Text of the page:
War of the Rebellion: Serial 030 Page 0162 KY., MID. AND E. TENN., N.ALA,.AND SW. VA. Chapter XXXII.

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[Inclosure Numbers 1.]

GENERAL ORDERS,

HDQRS. 2nd DIV. ARMY OF KENTUCKY,

Numbers 9.

Georgetown, Ky, October 22, 1862

The practice indulged in by some of the officers and men of this division of enticing colored people within the lines is becoming an evil of such magnitude as to demand the immediate and vigorous application of a remedy. It is demoralizing to an army to be encumbered with non-combatants-hangers-on of any kind or class-and they will not be allowed in this division, except under such restrictions as will place them within direct and entire control from these headquarters. It is especially made the duty of guards and pickets, and of brigade and regimental commanders, to refuse admission within the lines to that class of people known as "contrabands." All those now within the lines, or that may hereafter in any way gain access thereto, will at once be taken inn charge by the division quartermaster,and reported to these headquarters for such action thereon as may be deemed expedient.

By order of Brig. General Q. A. Gillmore:

W. L. M. BURGER,

Captain and Assistant Adjutant-General.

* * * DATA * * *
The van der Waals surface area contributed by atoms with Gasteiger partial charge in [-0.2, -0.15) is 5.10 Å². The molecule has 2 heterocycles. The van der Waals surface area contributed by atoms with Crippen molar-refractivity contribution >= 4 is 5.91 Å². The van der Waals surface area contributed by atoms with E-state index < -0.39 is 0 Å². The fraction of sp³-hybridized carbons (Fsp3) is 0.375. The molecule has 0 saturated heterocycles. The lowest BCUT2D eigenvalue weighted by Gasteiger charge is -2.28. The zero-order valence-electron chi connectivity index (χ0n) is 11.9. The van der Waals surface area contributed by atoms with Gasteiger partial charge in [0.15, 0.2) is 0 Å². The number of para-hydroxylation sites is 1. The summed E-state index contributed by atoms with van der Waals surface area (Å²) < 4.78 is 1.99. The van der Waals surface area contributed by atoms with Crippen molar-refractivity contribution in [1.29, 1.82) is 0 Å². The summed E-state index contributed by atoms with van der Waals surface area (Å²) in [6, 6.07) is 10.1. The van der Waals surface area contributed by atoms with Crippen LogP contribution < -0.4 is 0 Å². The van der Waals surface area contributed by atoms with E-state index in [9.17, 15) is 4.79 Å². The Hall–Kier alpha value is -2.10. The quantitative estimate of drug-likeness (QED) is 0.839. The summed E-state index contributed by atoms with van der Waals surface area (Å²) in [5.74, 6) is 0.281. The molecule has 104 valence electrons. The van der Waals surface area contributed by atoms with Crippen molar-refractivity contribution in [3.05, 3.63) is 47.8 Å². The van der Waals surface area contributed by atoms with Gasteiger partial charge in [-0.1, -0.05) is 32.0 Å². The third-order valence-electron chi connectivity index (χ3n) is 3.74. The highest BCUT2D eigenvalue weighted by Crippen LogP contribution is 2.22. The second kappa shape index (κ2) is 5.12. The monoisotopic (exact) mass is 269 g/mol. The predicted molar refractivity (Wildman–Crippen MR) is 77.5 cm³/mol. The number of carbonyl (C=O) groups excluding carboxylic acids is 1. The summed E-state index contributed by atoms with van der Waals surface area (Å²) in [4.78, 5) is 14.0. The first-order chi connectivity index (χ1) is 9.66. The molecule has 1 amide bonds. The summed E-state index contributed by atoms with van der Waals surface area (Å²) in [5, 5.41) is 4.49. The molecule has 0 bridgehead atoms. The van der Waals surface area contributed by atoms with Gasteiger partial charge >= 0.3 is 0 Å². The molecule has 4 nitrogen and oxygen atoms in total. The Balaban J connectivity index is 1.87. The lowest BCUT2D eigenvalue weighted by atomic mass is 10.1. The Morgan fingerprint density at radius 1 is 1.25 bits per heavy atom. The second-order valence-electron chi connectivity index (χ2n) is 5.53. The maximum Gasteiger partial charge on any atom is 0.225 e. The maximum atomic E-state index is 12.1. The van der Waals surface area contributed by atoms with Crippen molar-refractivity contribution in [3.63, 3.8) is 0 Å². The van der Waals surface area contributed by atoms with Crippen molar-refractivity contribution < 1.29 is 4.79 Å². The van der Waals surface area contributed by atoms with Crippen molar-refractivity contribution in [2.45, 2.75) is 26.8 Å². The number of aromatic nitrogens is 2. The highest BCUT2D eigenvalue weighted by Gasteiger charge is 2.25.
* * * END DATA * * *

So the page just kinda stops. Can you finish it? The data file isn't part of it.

[Inclosure Numbers 2.]

HDQRS. SECOND DIVISION, ARMY OF KENTUCKY,

Lexington, Ky., December 2, 1862

M. R. KEITH, Esq. Cleveland, Ohio:

MY DEAR SIR: I am in receipt of your note of the 26th ultimo, inclosing sundry slips from Cleveland newspapers, in which the writers condemn in unmeasured terms my course, as they understand it, in regard to contrabands. I am certain they do not fully appreciate the subject. I am convinced, and one week's sojourn here would thoroughly convince them, that the policy which they condemn, slightly modified, perhaps, is the only one adapted to the loyal State of Kentucky. The writers seem to forget that Kentucky is loyal; that she has now, and always has had, a full representation in Congress; that consequently we are not in the enemy's country; that martial law does not exist here, and that the civil authorities are in the full exercise and enjoyment of their legitimate functions, the same as they are in the State of Ohio or any other loyal State. They contrast, unfavorably to myself, my order and General Grant's on this subject, ignoring the fact, which contains the gist of the whole matter, that Mississippi and Tennessee, where General Grant is operating, are in persistent rebellion, by their own deliberate acts,while Kentucky is true to her to her allegiance.

Force of circumstances has made me an unwilling and reluctant actor on this question; my education and profession make me, I trust, an unprejudiced one. While I regret that a course which is demanded of me by the positive orders of my military superiors, and which my own judgment dictates as eminently proper, should not meet the approval of my former friends, I congratulate myself that I am not yet, and never have been, placed in a position where I could be swerved from a plain and evident line of duty by any political party or organization sitting in judgment on my actions. As a soldier, I have schooled myself to ignore such things. My desire in these trying times is to serve my country to the best of my ability, obeying the orders of my military superiors according to the rules and articles of war.

I have never returned a slave to any claimant, loyal or disloyal, and